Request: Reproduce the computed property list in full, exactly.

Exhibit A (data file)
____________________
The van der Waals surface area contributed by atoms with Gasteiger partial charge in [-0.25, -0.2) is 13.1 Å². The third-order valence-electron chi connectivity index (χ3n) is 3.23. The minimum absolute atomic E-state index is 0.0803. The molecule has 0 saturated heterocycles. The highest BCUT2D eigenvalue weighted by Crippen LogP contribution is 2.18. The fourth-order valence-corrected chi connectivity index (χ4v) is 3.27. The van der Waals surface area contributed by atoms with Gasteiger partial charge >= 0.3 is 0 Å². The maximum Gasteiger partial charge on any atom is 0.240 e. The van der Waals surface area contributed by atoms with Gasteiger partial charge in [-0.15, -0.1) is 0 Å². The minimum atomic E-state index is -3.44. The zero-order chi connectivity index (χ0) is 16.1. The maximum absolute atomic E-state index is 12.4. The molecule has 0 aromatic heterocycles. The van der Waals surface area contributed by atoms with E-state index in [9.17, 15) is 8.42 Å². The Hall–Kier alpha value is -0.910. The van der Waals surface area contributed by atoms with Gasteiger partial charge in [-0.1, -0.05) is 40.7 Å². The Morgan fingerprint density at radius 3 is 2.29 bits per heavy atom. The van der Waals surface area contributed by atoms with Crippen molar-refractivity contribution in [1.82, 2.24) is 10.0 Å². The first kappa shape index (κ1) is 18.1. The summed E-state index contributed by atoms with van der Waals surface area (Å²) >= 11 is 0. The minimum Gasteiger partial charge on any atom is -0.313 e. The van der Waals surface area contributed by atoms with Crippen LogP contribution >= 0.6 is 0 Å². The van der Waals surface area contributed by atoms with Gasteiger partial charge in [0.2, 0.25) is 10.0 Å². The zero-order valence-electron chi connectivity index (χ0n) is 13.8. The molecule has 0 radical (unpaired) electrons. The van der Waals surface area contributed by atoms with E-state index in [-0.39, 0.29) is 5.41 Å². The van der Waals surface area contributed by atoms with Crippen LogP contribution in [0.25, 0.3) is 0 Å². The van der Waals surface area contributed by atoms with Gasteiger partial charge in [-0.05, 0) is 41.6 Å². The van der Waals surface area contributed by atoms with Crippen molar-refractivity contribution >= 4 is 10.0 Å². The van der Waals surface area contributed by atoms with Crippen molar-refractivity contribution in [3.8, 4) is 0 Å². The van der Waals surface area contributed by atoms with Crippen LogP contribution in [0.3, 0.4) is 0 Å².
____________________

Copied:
The van der Waals surface area contributed by atoms with Gasteiger partial charge in [-0.25, -0.2) is 13.1 Å². The third-order valence-electron chi connectivity index (χ3n) is 3.23. The minimum absolute atomic E-state index is 0.0803. The molecule has 0 saturated heterocycles. The highest BCUT2D eigenvalue weighted by Crippen LogP contribution is 2.18. The fourth-order valence-corrected chi connectivity index (χ4v) is 3.27. The van der Waals surface area contributed by atoms with Gasteiger partial charge >= 0.3 is 0 Å². The maximum Gasteiger partial charge on any atom is 0.240 e. The van der Waals surface area contributed by atoms with Gasteiger partial charge in [-0.15, -0.1) is 0 Å². The minimum atomic E-state index is -3.44. The zero-order chi connectivity index (χ0) is 16.1. The maximum absolute atomic E-state index is 12.4. The molecule has 0 aromatic heterocycles. The van der Waals surface area contributed by atoms with E-state index in [9.17, 15) is 8.42 Å². The Hall–Kier alpha value is -0.910. The van der Waals surface area contributed by atoms with Gasteiger partial charge in [-0.1, -0.05) is 40.7 Å². The Morgan fingerprint density at radius 3 is 2.29 bits per heavy atom. The van der Waals surface area contributed by atoms with Crippen molar-refractivity contribution in [1.82, 2.24) is 10.0 Å². The first kappa shape index (κ1) is 18.1. The summed E-state index contributed by atoms with van der Waals surface area (Å²) >= 11 is 0. The minimum Gasteiger partial charge on any atom is -0.313 e. The van der Waals surface area contributed by atoms with Crippen LogP contribution >= 0.6 is 0 Å². The van der Waals surface area contributed by atoms with Gasteiger partial charge in [0.2, 0.25) is 10.0 Å². The zero-order valence-electron chi connectivity index (χ0n) is 13.8. The molecule has 0 radical (unpaired) electrons. The van der Waals surface area contributed by atoms with E-state index in [-0.39, 0.29) is 5.41 Å². The van der Waals surface area contributed by atoms with Crippen LogP contribution in [0.25, 0.3) is 0 Å². The van der Waals surface area contributed by atoms with Gasteiger partial charge in [-0.05, 0) is 41.6 Å². The van der Waals surface area contributed by atoms with Crippen molar-refractivity contribution >= 4 is 10.0 Å². The van der Waals surface area contributed by atoms with Crippen molar-refractivity contribution in [3.8, 4) is 0 Å². The van der Waals surface area contributed by atoms with Crippen LogP contribution in [0.3, 0.4) is 0 Å².